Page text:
E.L. Doctorow's new collection of short stories, All the Time in the World, starts out well with a very interesting preface comparing novel writing and short story writing, then wobbles, then gains strength, a lot of it.
Basically Doctorow sees novels as evolutionary and stories as situational. In stories he sees characters in conflict with the world somehow...and there is a continuous path to resolution...or not. Novels? Well, this isn't one of his novels, so let's pass on that.
The first story three or four stories are propositions. Here's a proposition: A man who doesn't have a good relationship with his wife comes home one night and decides that instead of going in the front door he'll hide in the garage attic. He stays there for months, become feral at night, feeding out of garbage cans, deteriorates, monitors his wife and daughters without revealing himself, and only reappears, as himself again, when his wife has one of her old boyfriends to dinner. In short: silly. He may hate his wife, but does he hate his daughters? Why does he do this? How interesting is the underside of the suburbs? Etc., etc.
In the second story a man parks an ancient Ford Falcon outside a house in which he once lived and spooks the current owners. Again, just something odd that Doctorow plays with.
We move on through an arranged bride episode to a stay in a cult camp where the cult leader takes off with the narrator's wife...and everyone's money.
So...blah. BUT deep in the book, with a story called Jolene: A life, about an abused girl, Doctorow really hits his stride. This is a moving tale that ends with the very suggestive proposition that her life might make a good graphic novel. In fact, it would.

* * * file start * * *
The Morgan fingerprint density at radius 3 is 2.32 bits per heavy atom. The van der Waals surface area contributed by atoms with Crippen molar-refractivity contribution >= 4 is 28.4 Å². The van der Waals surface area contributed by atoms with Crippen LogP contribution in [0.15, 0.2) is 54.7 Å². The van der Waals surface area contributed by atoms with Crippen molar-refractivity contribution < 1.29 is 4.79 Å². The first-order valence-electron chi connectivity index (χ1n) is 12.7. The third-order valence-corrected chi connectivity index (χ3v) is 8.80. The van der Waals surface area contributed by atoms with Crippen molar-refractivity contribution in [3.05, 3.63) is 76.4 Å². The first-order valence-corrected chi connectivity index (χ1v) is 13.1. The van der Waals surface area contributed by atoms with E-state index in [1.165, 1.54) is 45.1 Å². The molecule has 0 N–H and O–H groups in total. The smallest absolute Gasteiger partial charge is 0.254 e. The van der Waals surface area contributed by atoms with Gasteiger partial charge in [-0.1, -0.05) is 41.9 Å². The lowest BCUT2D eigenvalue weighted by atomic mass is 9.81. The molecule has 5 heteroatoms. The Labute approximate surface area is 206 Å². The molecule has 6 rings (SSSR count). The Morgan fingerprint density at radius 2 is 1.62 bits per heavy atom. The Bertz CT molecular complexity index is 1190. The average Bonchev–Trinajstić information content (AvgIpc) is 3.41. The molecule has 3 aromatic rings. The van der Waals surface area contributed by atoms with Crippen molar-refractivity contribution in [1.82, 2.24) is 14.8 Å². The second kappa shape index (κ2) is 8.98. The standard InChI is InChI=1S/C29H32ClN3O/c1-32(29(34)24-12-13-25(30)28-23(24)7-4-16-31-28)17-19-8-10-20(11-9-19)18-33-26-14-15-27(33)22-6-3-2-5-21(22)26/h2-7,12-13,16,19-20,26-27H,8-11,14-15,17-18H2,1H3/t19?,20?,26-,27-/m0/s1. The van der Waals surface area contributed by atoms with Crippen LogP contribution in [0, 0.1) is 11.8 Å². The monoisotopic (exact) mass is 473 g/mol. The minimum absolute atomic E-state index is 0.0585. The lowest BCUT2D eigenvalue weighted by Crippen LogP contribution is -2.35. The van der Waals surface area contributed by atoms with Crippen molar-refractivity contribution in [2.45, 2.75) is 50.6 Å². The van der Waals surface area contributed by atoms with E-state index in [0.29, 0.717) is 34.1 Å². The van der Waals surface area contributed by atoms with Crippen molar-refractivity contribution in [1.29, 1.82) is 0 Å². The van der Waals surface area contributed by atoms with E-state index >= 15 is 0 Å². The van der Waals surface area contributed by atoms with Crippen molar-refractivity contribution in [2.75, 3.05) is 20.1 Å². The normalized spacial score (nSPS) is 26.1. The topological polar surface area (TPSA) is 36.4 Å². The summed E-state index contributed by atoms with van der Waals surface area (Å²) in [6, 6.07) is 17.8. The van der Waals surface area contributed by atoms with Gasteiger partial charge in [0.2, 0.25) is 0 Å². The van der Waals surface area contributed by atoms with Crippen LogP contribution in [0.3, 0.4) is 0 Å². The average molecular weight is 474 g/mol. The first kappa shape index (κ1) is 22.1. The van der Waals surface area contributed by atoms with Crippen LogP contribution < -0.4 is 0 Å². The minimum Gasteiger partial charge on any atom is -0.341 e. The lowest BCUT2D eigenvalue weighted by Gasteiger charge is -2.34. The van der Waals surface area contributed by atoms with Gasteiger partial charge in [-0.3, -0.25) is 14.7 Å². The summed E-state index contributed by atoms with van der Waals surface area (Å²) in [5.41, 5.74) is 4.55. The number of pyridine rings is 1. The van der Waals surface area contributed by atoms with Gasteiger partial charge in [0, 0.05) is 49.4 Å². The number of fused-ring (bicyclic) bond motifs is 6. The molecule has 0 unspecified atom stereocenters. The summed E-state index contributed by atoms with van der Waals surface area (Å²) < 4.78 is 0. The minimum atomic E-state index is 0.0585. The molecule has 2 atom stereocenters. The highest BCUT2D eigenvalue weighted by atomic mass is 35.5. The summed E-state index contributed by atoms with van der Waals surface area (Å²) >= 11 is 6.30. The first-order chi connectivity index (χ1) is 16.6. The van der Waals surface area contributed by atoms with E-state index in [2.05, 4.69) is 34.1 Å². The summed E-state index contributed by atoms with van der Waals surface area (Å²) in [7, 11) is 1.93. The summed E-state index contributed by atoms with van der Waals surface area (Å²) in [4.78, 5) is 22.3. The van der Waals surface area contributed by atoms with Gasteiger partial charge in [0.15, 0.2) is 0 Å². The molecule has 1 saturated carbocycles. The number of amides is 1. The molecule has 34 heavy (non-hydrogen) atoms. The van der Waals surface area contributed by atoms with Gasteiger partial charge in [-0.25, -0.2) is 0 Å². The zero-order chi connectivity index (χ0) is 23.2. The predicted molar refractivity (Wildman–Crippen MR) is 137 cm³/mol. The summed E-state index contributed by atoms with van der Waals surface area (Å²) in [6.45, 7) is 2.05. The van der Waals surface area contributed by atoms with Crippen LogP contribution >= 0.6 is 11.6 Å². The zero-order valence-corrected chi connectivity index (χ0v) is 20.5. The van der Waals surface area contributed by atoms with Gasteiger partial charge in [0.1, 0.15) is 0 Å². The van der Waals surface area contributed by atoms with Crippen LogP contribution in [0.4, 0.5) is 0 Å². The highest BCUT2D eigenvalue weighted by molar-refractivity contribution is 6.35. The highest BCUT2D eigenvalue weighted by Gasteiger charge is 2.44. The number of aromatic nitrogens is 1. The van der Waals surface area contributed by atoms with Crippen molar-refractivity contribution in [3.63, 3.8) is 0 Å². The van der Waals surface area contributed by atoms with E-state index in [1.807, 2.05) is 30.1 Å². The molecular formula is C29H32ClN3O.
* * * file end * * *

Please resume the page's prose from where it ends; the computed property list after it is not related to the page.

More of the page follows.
Then there are acerbic, provocative "experimental" stories like "The Writer in the Family," "The Hunter," and the title story, "All the Time in the World," that get at the watery quality of life,how it slips through your fingers, is never specific and trustworthy because the present is a passing fiction. These are robust bursts of Doctorow letting loose. I won't press this point but they seem to refer in some measure to the philosopher Wittgenstein--reality is that which is.
It's easy to bungle that kind of writing in fictional form, but Doctorow is a formidable writer. He can be Whitmanesque, he can be city smart, he can write in tighter and tighter loops like a first-class ice skater spinning at speeds beyond belief.
I haven't read his novel Billy Bathgate, but there is one story in the collection called "LINER NOTES:The Songs of Billy Bathgate" that foreshadows the interesting adventures in thought and language that mark the last third of the book. It's not much of a story, but sometimes strong writing is enough.
These stories, Doctorow notes, were written over a number of years. Some have been included in a previous collection. I do not think that as a book, All the Time in the World, is successful except, perhaps, as a way of marketing and remarketing his work. That said, a handful of stories here are special.
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